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FILE - In this April 19, 2007 file photo, a lab officer cuts a DNA fragment under UV light from an agarose gel for DNA sequencing as part of research to determine genetic mutation in a blood cancer patient, in Singapore, which prides itself as an advanced medical treatment and research hub. New research shows a sharp escalation in the weapons race against cancer, with several high-tech approaches long dreamed of but not possible or successful until now. At a weekend conference of more than 30,000 cancer specialists, scientists are reporting new tactics  to spur the immune system to attack a broad range of cancers, new drugs that attack the disease while sparing healthy cells, and new ways to tell which patients will benefit from which drugs. (AP Photo/Wong Maye-E, File)
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Wong Maye-e

FILE - In this April 19, 2007 file photo, a lab officer cuts a DNA fragment under UV light from an agarose gel for DNA sequencing as part of research to determine genetic mutation in a blood cancer patient, in Singapore, which prides itself as an advanced medical treatment and research hub. New research shows a sharp escalation in the weapons race against cancer, with several high-tech approaches long dreamed of but not possible or successful until now. At a weekend conference of more than 30,000 cancer specialists, scientists are reporting new tactics to spur the immune system to attack a broad range of cancers, new drugs that attack the disease while sparing healthy cells, and new ways to tell which patients will benefit from which drugs. (AP Photo/Wong Maye-E, File)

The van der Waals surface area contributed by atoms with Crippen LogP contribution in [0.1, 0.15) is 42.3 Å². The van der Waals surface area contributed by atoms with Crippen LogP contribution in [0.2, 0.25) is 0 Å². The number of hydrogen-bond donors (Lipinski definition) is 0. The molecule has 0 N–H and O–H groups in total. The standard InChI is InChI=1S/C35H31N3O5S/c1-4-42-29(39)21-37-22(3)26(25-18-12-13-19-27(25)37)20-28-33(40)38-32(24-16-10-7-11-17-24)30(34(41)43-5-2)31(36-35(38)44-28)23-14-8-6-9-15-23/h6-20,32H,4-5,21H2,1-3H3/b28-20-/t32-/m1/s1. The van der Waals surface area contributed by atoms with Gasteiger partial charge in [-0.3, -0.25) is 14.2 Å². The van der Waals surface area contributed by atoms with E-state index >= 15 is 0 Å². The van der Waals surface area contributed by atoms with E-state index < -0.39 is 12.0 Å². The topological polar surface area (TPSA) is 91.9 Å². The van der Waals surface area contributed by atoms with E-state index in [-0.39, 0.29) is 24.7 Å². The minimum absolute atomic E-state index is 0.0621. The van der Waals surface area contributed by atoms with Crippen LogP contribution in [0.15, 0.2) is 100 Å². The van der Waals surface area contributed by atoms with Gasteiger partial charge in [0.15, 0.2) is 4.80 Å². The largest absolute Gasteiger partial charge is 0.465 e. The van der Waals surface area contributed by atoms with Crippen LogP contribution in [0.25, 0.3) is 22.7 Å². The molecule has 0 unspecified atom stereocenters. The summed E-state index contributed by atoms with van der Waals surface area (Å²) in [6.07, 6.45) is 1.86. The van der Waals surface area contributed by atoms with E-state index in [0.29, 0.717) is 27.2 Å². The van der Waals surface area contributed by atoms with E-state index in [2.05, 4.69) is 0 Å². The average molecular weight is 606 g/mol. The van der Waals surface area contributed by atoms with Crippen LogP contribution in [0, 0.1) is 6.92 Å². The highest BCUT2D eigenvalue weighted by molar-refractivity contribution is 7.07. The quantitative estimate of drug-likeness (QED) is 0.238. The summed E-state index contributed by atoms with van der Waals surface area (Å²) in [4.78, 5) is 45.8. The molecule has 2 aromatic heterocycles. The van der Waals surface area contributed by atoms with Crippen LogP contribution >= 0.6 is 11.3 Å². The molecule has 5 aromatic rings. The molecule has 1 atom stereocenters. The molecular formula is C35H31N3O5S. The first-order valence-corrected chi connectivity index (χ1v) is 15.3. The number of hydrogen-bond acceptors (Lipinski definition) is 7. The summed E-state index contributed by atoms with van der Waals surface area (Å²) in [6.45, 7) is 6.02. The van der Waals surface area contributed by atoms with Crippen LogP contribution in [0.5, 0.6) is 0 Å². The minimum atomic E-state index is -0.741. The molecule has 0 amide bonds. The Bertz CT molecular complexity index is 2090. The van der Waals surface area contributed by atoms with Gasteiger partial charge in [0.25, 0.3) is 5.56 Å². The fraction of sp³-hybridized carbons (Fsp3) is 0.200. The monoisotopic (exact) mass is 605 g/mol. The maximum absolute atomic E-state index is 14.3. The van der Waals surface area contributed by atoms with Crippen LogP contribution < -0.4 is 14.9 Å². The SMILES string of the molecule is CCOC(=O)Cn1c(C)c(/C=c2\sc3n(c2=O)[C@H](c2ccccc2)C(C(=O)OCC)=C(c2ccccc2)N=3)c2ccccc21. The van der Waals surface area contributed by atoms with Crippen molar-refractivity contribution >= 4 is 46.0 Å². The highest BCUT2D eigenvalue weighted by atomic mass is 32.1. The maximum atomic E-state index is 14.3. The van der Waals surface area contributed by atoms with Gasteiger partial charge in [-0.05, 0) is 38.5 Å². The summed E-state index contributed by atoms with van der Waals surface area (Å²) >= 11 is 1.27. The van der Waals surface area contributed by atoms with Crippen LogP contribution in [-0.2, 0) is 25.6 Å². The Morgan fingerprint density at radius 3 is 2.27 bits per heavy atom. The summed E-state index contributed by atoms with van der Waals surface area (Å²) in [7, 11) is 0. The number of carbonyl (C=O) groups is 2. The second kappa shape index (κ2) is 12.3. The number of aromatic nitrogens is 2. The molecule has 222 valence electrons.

Advanced therapies aimed at cancer

“I see major advances being made in big diseases.”


Dr. Richard Pazdur
FDA cancer drug chief

By Marilynn Marchione

The Associated Press

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CHICAGO — New research shows a sharp escalation in the weapons race against cancer, with several high-tech approaches long dreamed of but not possible or successful until now.

At a recent conference of more than 30,000 cancer specialists, scientists reported:


  • New “smart” drugs that deliver powerful poisons directly to cancer cells while leaving healthy ones alone.
  • A new tool that helps the immune system attack a broad range of cancer types.
  • Treatments aimed at new genes and cancer pathways, plus better tests to predict which patients will benefit from them.

“I see major advances being made in big diseases” such as breast and prostate cancers, said Dr. Richard Pazdur, cancer drug chief at the federal Food and Drug Administration, which recently announced a new policy intended to speed breast cancer drugs to the market.

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Bless your heart
Bless your heart